It’s a good thing Walt Whitman isn’t here to hear from America today. I expect that whatever words he chose to describe the sound of contemporary America, singing wouldn’t be one of them. Of course, Whitman also didn’t write his joyful tribute to America’s many voices at a particularly harmonious time in our history. In I hear America sing (first published in 1860, on the eve of the Civil War), Whitman chose to turn away from this impending storm and focus instead on the presumed joy and industry that built what many believed (and still believe) to be a great nation.
Or perhaps Whitman would manifest that same unbridled optimism today; that same joyous spirit of “being able to do”. Perhaps he would find a certain harmony and a shared rhythm in what most resembles a vindictive din. Perhaps he would take the approach of I Hear America Singing: Contemporary Photography of America and include vocals that had previously been left out (see also, Langston Hughes’ Me too). I wouldn’t put it in front of him. It contained multitudes, after all.
Presented as part of the FotoFocus 2022 Biennial, I Hear America Singing: Contemporary Photography of America presents a series of thematic views on the United States today. Based on the concepts of portrait, landscape and history, curator Ashley Lumb offers a snapshot, if you will, of the current state of our Union. Alternately assertive and sobering, Lumb’s curation and the works she has selected illustrate America at a crossroads.
Our nation’s sense of self has long been intertwined with and, to a large degree, defined by its pictorial representations of the spaces we inhabit. Beginning with the Hudson River School and those romantic notions of a vast green land ready to be tamed, through the sooty urban spaces of the Ashcan School to regionalism and beyond, American art has often been synonymous with America as a place. In I hear America…, it becomes clear that this place is indeed difficult.
Large-scale aerial images by Alex MacLean and Lucas Foglia in particular shine a light on a country that could serve as a poster child for the Anthropocene. Through these works, it becomes apparent that Manifest Destiny succeeded in perhaps the worst way imaginable. The wild, verdant nature that so inspired the artists of the Hudson River School has not just been tamed, it has been nearly destroyed.
For a more intimate perspective on how humans have altered the way we experience the physical world, there’s Griselda San Martin The wall. Focusing on Friendship Park on the US-Mexico border, San Martin shows on a personal scale, the direct impact of the changes we have made to our geography.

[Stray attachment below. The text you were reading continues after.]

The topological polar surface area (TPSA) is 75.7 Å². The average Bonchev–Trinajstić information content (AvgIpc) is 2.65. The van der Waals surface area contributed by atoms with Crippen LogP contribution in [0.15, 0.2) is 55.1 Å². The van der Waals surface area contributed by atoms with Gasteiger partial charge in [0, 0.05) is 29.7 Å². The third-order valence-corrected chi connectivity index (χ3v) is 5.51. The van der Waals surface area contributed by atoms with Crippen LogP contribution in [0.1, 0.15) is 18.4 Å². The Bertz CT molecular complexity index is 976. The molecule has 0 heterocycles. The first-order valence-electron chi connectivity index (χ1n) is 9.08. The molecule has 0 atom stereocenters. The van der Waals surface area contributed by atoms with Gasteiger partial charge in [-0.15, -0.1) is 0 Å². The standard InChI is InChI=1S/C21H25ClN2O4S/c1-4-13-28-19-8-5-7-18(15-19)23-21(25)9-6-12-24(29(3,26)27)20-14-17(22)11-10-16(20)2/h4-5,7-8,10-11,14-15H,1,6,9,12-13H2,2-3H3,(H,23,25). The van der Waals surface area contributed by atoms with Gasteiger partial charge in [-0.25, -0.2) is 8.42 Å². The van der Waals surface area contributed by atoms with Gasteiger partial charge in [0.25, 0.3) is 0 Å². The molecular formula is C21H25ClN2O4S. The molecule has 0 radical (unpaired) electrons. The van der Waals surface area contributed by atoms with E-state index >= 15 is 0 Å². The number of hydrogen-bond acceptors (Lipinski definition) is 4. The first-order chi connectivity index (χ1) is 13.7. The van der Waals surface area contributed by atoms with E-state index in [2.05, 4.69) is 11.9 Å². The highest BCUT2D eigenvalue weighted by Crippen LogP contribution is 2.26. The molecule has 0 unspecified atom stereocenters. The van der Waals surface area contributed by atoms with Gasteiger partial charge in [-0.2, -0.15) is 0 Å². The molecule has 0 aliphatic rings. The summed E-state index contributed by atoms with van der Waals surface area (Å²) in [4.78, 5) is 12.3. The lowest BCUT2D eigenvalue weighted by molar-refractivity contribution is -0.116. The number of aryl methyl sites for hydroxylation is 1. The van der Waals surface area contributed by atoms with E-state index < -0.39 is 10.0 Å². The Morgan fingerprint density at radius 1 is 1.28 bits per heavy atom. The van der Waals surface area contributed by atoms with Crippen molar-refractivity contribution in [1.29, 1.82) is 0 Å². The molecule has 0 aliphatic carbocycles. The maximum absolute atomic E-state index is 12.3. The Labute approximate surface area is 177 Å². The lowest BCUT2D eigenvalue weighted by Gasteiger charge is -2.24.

The portrait occupies a prominent place in I hear America…, with curator Lumb paying particular attention to populations that have often been left behind, marginalized or misrepresented. by William Wilson Talking tintypes combines early photographic techniques with 21stcentury-old augmented reality to bring contemporary Indigenous cultures and stories to life. Hank Willis Thomas and Emily Shur also look back, recreating the famous Norman Rockwell film four freedoms to better reflect the demographic makeup of contemporary America. Like the work of William Wilson, these “narratives” serve to expand our understanding of America by adding additional stories and voices.
American history, whether seen through the lens of segregated schools in the images of Wendel White or in the re-examination of our first presidents in Pamela Pecchio Founder series, is presented with frank honesty. Both artists draw on the fundamental qualities of photography, using additional methods of manipulation to add layers of content to the medium’s documentary capabilities.
Taken together, the work of I Hear America Singing: Contemporary Photography of Americapresent a compelling national portrait.
It is an exhibition that reminds us that there is much to celebrate and much to lament. It brings to light our reasons for hope, as well as our justifications for despair.
And while Walt Whitman may have found peace by contradicting himself, America doesn’t have that luxury. We have to find a way forward. We have to find the right way forward. We need to raise every voice and we need to hear everyone singing.
I Hear America Singing: Contemporary Photography of America is currently on view at the Pizzuti Collection at the Columbus Museum of Art through January 22, 2023. For more information about this exhibit, visit columbusmuseum.org.
For more information on the FotoFocus Biennial, visit fotofocus.org.
All photos courtesy of the Columbus Museum of Art